TF Gear F8 Day Shelter – The perfect short-session solution!
According to Fishtec, the TF Gear F8 Day Shelter is, without doubt, the quickest and easiest fishing day shelter you will ever set up. With guaranteed all weather protection, the TF Gear F8 Fishing Day Shelter should be the first choice for all anglers who want to fish in comfort and shelter.
- Erected in seconds
- 3,000mm hydrostatic head 100% waterproof guaranteed
- Heavy duty 6oz denier fabric
- Extra tough ribs to withstand the strongest winds
- In-built pole panel to enable efficient pole shipping
- Supplied with high quality steel pegs
Verdict – Cracking little shelter that can be erected with ease to provide a good level of protection should you need it during your session. Very robust once set up.
Available From: Fishtec, priced at: £79.99
Korum Day Session Shelter MKII – Classic design and superb protection
Day session shelters don’t come much better than the innovative Korum Day Session Shelter MKII. Now updated to offer even greater levels of cover the shelter remains incredibly light yet super strong and easy to set up. If you are after a shelter that’s far more stable than an umbrella and can provide more all round cover, then this is the shelter for you.
- Complete protection
- Rain gutter to prevent water dripping from the front
- Light and easy to transport
- The Perfect windshield, the Korum Day Session Shelter MKII is robust and stable in any conditions, impossible to blow inside out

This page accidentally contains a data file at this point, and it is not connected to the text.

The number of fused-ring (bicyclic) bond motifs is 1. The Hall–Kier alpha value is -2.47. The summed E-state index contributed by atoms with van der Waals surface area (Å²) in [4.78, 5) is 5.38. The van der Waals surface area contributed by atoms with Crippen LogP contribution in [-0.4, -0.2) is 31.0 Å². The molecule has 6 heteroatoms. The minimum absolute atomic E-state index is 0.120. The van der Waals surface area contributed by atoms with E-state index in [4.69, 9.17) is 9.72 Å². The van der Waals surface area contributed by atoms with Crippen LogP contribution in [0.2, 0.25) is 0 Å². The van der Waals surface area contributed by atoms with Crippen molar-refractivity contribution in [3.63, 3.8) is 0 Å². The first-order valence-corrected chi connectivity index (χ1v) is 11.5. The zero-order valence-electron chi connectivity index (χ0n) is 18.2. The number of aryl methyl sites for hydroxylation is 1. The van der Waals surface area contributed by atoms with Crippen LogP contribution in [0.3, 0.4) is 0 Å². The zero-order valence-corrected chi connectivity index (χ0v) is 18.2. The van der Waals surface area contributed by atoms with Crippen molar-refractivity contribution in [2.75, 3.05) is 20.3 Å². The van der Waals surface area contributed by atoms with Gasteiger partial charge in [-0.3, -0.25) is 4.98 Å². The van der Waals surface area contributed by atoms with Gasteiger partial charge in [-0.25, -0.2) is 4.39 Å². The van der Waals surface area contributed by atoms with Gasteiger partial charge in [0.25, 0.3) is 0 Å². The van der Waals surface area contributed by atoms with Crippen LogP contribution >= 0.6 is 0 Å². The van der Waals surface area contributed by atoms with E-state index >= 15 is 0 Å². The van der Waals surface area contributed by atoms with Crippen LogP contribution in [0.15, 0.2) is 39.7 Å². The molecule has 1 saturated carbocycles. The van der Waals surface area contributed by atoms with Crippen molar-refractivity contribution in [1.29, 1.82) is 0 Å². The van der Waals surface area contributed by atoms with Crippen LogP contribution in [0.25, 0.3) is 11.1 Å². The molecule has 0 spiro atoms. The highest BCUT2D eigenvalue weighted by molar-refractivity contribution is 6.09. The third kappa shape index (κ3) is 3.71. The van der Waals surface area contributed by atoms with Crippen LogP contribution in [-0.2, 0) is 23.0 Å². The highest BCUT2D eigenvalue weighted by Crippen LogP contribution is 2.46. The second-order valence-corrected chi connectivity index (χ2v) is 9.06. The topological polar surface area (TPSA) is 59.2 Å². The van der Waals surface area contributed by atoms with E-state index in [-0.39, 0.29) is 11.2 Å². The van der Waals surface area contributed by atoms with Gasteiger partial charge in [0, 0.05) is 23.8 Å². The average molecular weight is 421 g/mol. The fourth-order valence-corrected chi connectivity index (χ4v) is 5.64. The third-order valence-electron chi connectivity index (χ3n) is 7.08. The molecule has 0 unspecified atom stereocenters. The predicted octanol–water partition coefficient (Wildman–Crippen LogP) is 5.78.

Verdict – Classic design and superb protection make the Korum Day Session Shelter a firm favourite amongst specimen anglers. Great features and a great price – we like this!
Available from: Fishtec, priced at: £79.99
Chub Snooper Shelter Lite – Probably one of the best value for money shelters currently available
The Chub Snooper Shelter Lite is perfect for short day sessions, or summer overnighters, when a full bivvy system is not required. As such, it’s a great lightweight solution for those who don’t want to get bogged down with heavy shelters and accessories.
The two rib design utilises flexible 3-section aluminium 7001 poles ensuring a rapid set-up and reduced weight. This also allows the shelter to be adjustable for both height and width, making it adaptable for different swims and changing weather conditions.
When erect and pegged out, it is incredibly stable. The shelter breaks down to the size of an ordinary brolly, so will fit easily into most quiver style holdalls. Comes complete with carry bag and moulded T-pegs. The Snooper Shelter Lite is a great alternative to the traditional brolly, as the fact it has no internal spokes means there’s lots of internal headroom.